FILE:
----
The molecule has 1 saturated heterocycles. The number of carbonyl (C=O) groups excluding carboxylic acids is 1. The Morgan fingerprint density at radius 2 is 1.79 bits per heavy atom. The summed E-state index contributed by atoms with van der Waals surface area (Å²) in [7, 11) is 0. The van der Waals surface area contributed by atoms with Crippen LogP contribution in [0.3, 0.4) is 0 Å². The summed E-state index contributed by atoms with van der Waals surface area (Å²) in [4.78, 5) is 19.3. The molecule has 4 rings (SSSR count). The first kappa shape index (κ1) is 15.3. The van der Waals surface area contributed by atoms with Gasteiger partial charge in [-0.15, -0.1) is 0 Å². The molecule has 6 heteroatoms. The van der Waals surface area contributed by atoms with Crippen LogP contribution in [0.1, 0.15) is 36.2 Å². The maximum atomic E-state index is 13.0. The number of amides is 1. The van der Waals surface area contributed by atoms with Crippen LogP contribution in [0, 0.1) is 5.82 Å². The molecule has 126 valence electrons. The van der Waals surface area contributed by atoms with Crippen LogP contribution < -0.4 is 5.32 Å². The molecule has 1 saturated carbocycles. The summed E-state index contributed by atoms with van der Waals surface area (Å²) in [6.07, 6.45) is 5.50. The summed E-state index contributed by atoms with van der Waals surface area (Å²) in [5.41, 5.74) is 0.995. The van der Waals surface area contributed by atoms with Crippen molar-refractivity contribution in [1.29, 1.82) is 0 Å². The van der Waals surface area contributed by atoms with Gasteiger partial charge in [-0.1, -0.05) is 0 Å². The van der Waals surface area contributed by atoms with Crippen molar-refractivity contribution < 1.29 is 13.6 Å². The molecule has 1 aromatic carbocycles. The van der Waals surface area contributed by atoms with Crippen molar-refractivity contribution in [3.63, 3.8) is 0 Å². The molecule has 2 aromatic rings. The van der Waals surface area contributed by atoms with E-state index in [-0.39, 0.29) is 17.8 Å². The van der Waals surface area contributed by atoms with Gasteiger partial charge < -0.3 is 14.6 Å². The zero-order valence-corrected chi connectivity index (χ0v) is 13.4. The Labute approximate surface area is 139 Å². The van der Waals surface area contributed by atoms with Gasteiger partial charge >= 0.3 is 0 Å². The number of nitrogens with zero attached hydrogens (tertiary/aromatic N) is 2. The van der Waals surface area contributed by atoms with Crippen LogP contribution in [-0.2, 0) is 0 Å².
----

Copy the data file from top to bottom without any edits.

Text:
The molecule has 1 saturated heterocycles. The number of carbonyl (C=O) groups excluding carboxylic acids is 1. The Morgan fingerprint density at radius 2 is 1.79 bits per heavy atom. The summed E-state index contributed by atoms with van der Waals surface area (Å²) in [7, 11) is 0. The van der Waals surface area contributed by atoms with Crippen LogP contribution in [0.3, 0.4) is 0 Å². The summed E-state index contributed by atoms with van der Waals surface area (Å²) in [4.78, 5) is 19.3. The molecule has 4 rings (SSSR count). The first kappa shape index (κ1) is 15.3. The van der Waals surface area contributed by atoms with Gasteiger partial charge in [-0.15, -0.1) is 0 Å². The molecule has 6 heteroatoms. The van der Waals surface area contributed by atoms with Crippen LogP contribution in [0.1, 0.15) is 36.2 Å². The maximum atomic E-state index is 13.0. The number of amides is 1. The van der Waals surface area contributed by atoms with Crippen LogP contribution in [0, 0.1) is 5.82 Å². The molecule has 126 valence electrons. The van der Waals surface area contributed by atoms with Crippen LogP contribution < -0.4 is 5.32 Å². The molecule has 1 saturated carbocycles. The summed E-state index contributed by atoms with van der Waals surface area (Å²) in [6.07, 6.45) is 5.50. The summed E-state index contributed by atoms with van der Waals surface area (Å²) in [5.41, 5.74) is 0.995. The van der Waals surface area contributed by atoms with Crippen molar-refractivity contribution in [1.29, 1.82) is 0 Å². The van der Waals surface area contributed by atoms with Gasteiger partial charge in [-0.1, -0.05) is 0 Å². The van der Waals surface area contributed by atoms with Crippen molar-refractivity contribution < 1.29 is 13.6 Å². The molecule has 1 aromatic carbocycles. The van der Waals surface area contributed by atoms with Crippen molar-refractivity contribution in [3.63, 3.8) is 0 Å². The molecule has 2 aromatic rings. The van der Waals surface area contributed by atoms with E-state index in [-0.39, 0.29) is 17.8 Å². The van der Waals surface area contributed by atoms with Gasteiger partial charge < -0.3 is 14.6 Å². The zero-order valence-corrected chi connectivity index (χ0v) is 13.4. The Labute approximate surface area is 139 Å². The van der Waals surface area contributed by atoms with Gasteiger partial charge >= 0.3 is 0 Å². The number of nitrogens with zero attached hydrogens (tertiary/aromatic N) is 2. The van der Waals surface area contributed by atoms with Crippen LogP contribution in [-0.2, 0) is 0 Å².